Interview Attorney Chris Castle has worked for the original Napster ("one of the greatest inventions of the 20th Century"), Snocap and in digital licensing for Sony and A&M, and his "View of the Music Wars from 30,000 ft" was one of the most popular features of last year. In the first installment of our annual catch-up, he wonders whether Google may have annoyed so many rights holders that it's rethinking its strategy.
It's been slow to catch on, but Google Books has even annoyed Governments now
If you tried to offend every creator on the face of the earth, you could have come up with something better, but it'd be hard.
The settlement was so improbable and so unusual, if you ask most people who ended up being involved in the author or publisher class if they were involved before they were involved, they said they weren't. 'I wasn't in the lawsuit, it doesn't involve me.'
"You know what you are - you're old media. Old, old, media"
For example, the common thing from music publishers was that the settlement couldn’t possibly give Google permission to digitize sheet music, because the publishers hadn't even negotiated with Google. I have to remind them they're talking about Google. Google doesn't care about getting “permission” to do anything because they can outspend even most countries.
So opposition from music publishers was slow to coalesce although I’m glad to say that the British Music Publishers Association identified the problem early and were way up the food chain. But once the worldwide music publishers saw the problem, Google tried to make the publishers play by Google’s rules — even though the creator groups never agreed to play by those rules and weren’t required to do so by law. Google always wants creators to opt-out, meaning they can use your works until you catch them. But then Google tries to burden creators - improperly - by trying to make them believe that if you want to leave, you have to inform Google of all the works you're taking with you.
Now imagine you've got millions of works, like EMI Publishing. If EMI had played by Google’s rules, not the law, they would have had to create gigantic lists of titles and not miss any. Then, of course, EMI would have to police whether Google actually did what they said they would do, and so on. That could cost you tens of millions of dollars in EMI's case. All because Google wanted to digitize first and ask permission later.
And to add insult to injury, Google and their amen chorus will then blame creators for being difficult.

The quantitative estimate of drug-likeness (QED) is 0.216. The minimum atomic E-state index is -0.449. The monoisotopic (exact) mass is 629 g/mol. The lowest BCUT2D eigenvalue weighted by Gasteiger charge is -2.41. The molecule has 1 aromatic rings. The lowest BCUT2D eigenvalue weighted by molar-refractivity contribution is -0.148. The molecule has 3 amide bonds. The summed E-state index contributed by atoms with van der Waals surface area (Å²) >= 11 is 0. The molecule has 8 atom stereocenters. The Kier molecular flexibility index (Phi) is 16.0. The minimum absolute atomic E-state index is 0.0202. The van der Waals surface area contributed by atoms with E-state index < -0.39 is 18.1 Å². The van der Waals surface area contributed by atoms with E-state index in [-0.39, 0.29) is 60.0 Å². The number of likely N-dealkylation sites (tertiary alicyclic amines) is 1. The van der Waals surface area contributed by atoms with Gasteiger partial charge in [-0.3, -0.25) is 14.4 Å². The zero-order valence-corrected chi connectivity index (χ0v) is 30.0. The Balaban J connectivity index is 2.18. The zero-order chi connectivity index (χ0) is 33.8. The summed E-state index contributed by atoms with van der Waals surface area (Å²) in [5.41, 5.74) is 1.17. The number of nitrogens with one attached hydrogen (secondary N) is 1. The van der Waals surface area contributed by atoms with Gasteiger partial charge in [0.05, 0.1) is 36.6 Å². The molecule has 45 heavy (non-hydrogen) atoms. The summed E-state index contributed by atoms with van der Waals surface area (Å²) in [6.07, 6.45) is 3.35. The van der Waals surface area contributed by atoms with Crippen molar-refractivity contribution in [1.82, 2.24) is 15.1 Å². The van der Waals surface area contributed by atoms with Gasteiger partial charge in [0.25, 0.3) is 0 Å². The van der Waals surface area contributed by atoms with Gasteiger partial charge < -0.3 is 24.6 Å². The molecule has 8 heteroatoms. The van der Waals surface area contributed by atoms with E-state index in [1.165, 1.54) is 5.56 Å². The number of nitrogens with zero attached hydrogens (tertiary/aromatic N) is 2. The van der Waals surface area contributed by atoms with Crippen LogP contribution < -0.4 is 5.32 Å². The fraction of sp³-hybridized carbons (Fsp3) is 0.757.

You think it's one fight too many for Google?
Google has a high share price and can raise capital at the drop of a hat, and is pushing the envelope. That allows them an essentially unlimited litigation budget to push the edge of the legal envelope on copyright law in particular. That is - other people’s copyrights that Google wants to get away with using. But if everything requires litigation, and the opponent has endless funds to outlitigate a songwriter or even a country - then you will eventually succumb and take the King's Shilling – and you'll be glad to do that to make the litigation stop.
“All it takes is some stock analyst to point out that Google's exposure and liability is vast. I think that’s what happened with Mr. Murdoch”
That said, Google is just beginning to realise that they need to rethink what they're doing. Note the position Google just took regarding other people’s news stories in response to Rupert Murdoch. That is very interesting because Google have alienated two of the top three "Old Men You Don’t Want to Jack Around", one of the others being Sumner Redstone. We call these kind of guys "loveable" in my business, but I think they’re called “dangerous” in Mountain View.
They may not have beach volleyball courts in their offices next to the warmed bidets, but the Sumner Redstones and Rupert Murdochs of this world know a thing or two about real hardball.
That said, Google is just beginning to realise that they need to rethink what they're doing. They gave Adword sales to some political group - how do you even track that?
People sit around Google all day thinking of ways to use litigation as a tool to undermine creators. So why are they all of a sudden saying they’ll pay for news? All it takes is some stock analyst to point out that Google's exposure and liability is vast. I think that’s what happened with Mr. Murdoch.